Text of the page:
When one thinks of Canadian beer, the big brewery names are usually the first ones to come to mind — Labatt, Molson, Sleeman. Dive in a little further and you can normally identify the smaller, yet still impressive breweries based on their regional reach: Moosehead, Alexander Keith’s, Steam Whistle, Grizzly Paw, or perhaps Okanagan Springs. When I think of beer from Alberta, one name comes to mind for me, and that is Big Rock Brewery.
As I mentioned in a previous post, I was first introduced to Big Rock by my Calgary travel companion, Gary, during one of our first outings. He suggested a pint of their Warthog Ale, and it immediately became a new favourite.
I will be the first to admit that I am a lover of most beer. Pale ales, lagers, pilsners, stouts, what have you, I will try it. One thing I particularly love is the culinary side to the beer-making process. Recipes interest me; I’m always trying to figure out how something is made and what ingredients were used to create the end product. I had never been on a brewery tour before, but I had always wanted to do one to experience the “behind the scenes” process of producing beer. So when I remembered that the Big Rock Brewery was in Calgary, I jumped at the chance to get us in for a tour.
Founded in 1985 by Ed McNally, a Calgary-based lawyer and businessman, Big Rock has earned the distinction of being the oldest independent brewery in Canada. Ed has been at the helm since the beginning, starting the business when he was already sixty years old. Basing their beer production on the Reinheitsgrebot (The Bavarian Law of Purity of 1516), which states that only barley, hops and water are to be used as ingredients, Ed has established his products as fine contenders amongst the many beers on the market. To me, they’re examples of Canadian craft beer at its best. The brewery even has their own bee hive to collect honey for some flavours.
This past August, Big Rock lost their founding father when Mr. McNally passed away at the age of 89. Taking my first steps into the brewery, I couldn’t help but be impressed at what he’s achieved in the twenty-nine years since he began his new venture. The building is modern, yet comfortable, and every person we met was welcoming. From what I’ve learned about Ed, he was warm and friendly, and those characteristics seem to permeate throughout the brewery.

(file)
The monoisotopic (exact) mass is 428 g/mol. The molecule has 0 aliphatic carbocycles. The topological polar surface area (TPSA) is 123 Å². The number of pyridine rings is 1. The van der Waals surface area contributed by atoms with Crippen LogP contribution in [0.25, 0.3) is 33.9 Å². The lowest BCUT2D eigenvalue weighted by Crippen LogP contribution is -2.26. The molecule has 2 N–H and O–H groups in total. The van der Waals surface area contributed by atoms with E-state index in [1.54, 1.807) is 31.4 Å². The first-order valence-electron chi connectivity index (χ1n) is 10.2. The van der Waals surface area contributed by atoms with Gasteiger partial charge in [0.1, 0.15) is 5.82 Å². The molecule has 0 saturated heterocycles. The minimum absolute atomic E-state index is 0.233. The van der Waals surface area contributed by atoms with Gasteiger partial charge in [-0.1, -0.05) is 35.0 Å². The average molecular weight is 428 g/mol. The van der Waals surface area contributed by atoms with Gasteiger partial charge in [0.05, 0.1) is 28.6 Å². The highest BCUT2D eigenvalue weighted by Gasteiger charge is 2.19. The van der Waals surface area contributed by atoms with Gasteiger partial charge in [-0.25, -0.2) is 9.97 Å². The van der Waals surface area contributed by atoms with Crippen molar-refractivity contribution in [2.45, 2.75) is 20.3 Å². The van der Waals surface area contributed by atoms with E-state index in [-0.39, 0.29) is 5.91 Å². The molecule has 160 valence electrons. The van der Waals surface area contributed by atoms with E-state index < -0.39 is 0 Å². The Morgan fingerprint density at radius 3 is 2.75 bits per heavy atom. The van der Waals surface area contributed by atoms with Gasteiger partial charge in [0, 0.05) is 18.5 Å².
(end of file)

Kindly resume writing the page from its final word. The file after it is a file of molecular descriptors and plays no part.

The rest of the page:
The first part of the tour consisted of a beer tasting, during which we were invited to try any of the fourteen beers they had on tap in their lounge. With names like Rhine Stone Cowboy, Scottish Style Heavy Ale, The Anarchist, and Grasshopper Wheat Ale, I was intrigued enough to try a little bit of every style. Even their Rock Creek cider was a hit!
After getting substantially imbibed, our tour guide then provided us with hairnets and safety glasses and proceeded to lead us to the production facility. In order to participate in the tour, you must be wearing these items as well as closed-toe shoes (but don’t worry if you forget — Big Rock has rubber boots you can borrow, just in case).
In one room we were shown the different ingredients that are used in the brewing process, then we were escorted through adjoining areas dedicated to the brewing, fermentation and filtration stages.
There are actually three breweries here: the main brewery, the smaller Kaspar Schulz (a German brewing system made of copper) where new brews are created, and a Nano Brewery, for small brew batches (some local restaurants even create their own brews here). The brewery was not in production during our tour as we visited on a Saturday, so we even had the opportunity to look into some of the holding containers.
Once the tour was done the group returned to the tasting lounge where we were allowed to try some more draughts. We were then given a Big Rock pint glass from the gift shop to take home as a souvenir.
Overall the tour was interesting and educational. Our tour leader was friendly and personable, allowing ample time for any questions or comments from the group. I had a great time with my friends here, and I look forward to returning one day to visit their restaurant.
I could think of no better way to pay my respects to Ed McNally than to visit his brewery and celebrate the legacy he’s created. Starting a new business venture when you’re already near retirement age is a ballsy move, but from what I’ve learned about the man, this move was true to his strong, entrepreneurial spirit.
If you’re going to be visiting Calgary, make sure to check out the brewery for a taste of Canadian beer at its best. Also, make sure you ask about the history of its logo while you’re there 😉
Cheers to you, Ed, and the entire Big Rock family. Thanks for a memorable visit!